Do they do this to every car? I cannot imagine that because I have so many body panel issues I am noticing now?????? I just noticed my passenger door does not shut flush when closed, it is like 2 mm out as if i did not slam the door hard enough?:mad:
 

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Years ago I went on several factory tours of the York PA Harley Davidson Factory in 1984 & 1985 They introduced a new engine in 1984 and they followed a procedure very similar to what the Corvette factory is doing with the dyno and all that, but they went further and would run every 35th motorcycle produced throughout the production run on a test track out back for 25 miles then bring it in and completely disassemble and inspect it. They would look for any infant failure modes. A little overkill so it might seem, but it completely turned H-D's quality issues around at the time.
 

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Steve, I was wondering about that with the problem you've had with your Vette. Did the dealer square away your situation?

SF
Rick
 

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Do they do this to every car? I cannot imagine that because I have so many body panel issues I am noticing now?????? I just noticed my passenger door does not shut flush when closed, it is like 2 mm out as if i did not slam the door hard enough?:mad:
Every car coming off the line when I was there went through the same procedure including the pre-production Verts that were just beginning to be built but not released to the public at the time.
 

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Every car coming off the line when I was there went through the same procedure including the pre-production Verts that were just beginning to be built but not released to the public at the time.
That is the same thing we saw, every car goes through the process, none are exempt. I too noticed that the rear of both doors on our museum delivered car are not perfectly flush with the rear quarter panels and I didn't notice it until I got home so I believe it's either by design or something takes a set after a while that causes the gap. I haven't decided if it's enough to ask the dealer to take a look, I hate having a dealership mechanic wrench on my car for something so minor. It may be a simple latch adjustment I can do myself. It's interesting because I saw the QC guys using feeler gauges on each and every car going through final QC on the line which leads me to believe its by design.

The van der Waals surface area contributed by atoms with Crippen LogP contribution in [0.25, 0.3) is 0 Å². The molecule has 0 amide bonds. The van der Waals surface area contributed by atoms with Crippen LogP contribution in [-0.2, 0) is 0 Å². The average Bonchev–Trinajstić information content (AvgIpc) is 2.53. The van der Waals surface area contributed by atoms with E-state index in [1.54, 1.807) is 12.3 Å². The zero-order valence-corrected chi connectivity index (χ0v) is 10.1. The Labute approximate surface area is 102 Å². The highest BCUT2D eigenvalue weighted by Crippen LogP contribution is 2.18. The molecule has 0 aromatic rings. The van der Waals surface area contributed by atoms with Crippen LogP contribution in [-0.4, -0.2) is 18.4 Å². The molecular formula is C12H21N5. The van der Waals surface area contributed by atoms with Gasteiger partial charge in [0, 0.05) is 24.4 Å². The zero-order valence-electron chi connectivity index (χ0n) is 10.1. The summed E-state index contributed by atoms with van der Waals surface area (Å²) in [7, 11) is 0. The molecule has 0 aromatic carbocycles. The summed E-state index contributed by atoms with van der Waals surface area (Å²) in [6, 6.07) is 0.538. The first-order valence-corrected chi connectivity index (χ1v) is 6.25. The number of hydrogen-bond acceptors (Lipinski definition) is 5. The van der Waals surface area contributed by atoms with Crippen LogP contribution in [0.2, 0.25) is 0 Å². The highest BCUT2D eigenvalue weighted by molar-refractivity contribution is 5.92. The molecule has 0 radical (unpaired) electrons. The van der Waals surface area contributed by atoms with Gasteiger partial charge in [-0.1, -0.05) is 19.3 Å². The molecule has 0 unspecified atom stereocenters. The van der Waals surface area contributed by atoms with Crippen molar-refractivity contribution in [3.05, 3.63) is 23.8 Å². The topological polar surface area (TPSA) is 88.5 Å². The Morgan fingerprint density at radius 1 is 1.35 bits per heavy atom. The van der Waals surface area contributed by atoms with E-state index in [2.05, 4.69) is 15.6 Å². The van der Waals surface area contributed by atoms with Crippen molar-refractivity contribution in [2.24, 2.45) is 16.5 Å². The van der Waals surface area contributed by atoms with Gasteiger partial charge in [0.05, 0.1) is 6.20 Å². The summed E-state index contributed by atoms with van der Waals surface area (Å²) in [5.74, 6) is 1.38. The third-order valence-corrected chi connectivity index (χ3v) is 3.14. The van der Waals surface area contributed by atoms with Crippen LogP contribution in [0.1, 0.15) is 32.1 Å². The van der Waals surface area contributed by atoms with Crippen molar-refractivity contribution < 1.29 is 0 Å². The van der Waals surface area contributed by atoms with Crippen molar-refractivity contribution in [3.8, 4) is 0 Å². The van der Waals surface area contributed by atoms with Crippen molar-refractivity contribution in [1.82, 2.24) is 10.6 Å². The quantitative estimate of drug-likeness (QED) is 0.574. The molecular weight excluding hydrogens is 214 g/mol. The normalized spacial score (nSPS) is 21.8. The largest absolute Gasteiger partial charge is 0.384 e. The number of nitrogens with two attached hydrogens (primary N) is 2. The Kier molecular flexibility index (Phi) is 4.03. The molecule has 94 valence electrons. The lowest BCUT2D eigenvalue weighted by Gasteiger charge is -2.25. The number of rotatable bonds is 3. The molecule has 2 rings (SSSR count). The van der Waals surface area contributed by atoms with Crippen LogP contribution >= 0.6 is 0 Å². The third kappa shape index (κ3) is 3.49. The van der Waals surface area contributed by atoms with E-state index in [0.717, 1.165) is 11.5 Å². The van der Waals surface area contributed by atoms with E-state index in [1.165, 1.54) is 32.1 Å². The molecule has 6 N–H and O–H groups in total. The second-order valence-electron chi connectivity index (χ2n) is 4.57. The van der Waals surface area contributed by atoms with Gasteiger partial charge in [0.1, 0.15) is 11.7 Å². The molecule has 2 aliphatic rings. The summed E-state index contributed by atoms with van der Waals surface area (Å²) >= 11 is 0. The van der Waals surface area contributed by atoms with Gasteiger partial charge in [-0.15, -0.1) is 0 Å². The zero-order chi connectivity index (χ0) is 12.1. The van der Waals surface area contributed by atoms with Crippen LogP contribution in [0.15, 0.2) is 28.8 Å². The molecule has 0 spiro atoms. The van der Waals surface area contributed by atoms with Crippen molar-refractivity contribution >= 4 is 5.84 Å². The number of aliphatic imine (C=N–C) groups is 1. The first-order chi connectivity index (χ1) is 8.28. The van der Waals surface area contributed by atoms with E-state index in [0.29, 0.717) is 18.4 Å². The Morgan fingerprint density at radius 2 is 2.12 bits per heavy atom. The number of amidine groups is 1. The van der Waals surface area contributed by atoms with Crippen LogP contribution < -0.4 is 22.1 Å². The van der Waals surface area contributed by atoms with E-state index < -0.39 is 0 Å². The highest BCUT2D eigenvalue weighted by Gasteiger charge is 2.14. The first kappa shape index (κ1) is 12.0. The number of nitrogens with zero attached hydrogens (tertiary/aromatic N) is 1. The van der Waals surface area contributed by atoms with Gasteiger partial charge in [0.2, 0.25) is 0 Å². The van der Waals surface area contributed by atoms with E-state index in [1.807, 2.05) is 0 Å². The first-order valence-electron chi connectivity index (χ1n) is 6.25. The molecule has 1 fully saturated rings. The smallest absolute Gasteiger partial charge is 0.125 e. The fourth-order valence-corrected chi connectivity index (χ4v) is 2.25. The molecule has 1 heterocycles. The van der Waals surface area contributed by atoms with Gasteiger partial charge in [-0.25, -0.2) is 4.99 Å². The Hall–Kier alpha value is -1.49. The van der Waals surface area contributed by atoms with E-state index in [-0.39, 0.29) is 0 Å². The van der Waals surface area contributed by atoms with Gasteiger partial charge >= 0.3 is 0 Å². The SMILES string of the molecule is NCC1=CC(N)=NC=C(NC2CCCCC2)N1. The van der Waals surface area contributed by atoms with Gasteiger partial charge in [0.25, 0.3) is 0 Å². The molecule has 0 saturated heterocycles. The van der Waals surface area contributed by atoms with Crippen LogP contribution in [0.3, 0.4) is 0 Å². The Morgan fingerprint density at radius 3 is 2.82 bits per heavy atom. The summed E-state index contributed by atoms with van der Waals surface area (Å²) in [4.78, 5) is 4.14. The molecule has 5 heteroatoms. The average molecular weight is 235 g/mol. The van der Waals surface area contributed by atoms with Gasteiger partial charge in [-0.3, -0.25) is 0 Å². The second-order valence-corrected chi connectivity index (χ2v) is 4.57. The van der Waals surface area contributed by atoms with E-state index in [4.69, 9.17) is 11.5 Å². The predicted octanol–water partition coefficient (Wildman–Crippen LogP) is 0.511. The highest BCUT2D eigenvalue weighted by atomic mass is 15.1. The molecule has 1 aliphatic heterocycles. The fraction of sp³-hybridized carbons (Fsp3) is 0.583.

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Do they do this to every car? I cannot imagine that because I have so many body panel issues I am noticing now?????? I just noticed my passenger door does not shut flush when closed, it is like 2 mm out as if i did not slam the door hard enough?:mad:

Could it be that the body is not solid enough to handle the car's torque?

I remember when I had a 2000 Camaro SS and it began to have this issue after several launches and a few races at the Las Vegas track. I then installed a stabilizer bar in the engine compartment and on the bottom sides to provide the solid strength it needed to prevent these issues.

Does anyone know if the C7 has the solid requirements for launch and racing rigidity?
 

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Could it be that the body is not solid enough to handle the car's torque?

I remember when I had a 2000 Camaro SS and it began to have this issue after several launches and a few races at the Las Vegas track. I then installed a stabilizer bar in the engine compartment and on the bottom sides to provide the solid strength it needed to prevent these issues.

Does anyone know if the C7 has the solid requirements for launch and racing rigidity?
The body panels on the C7 are not structural, they are hung/attached to the chassis. You could remove all the body panels on the C7 and it would have no effect on it's structural integrity.
 

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Steve, I was wondering about that with the problem you've had with your Vette. Did the dealer square away your situation?

SF
Rick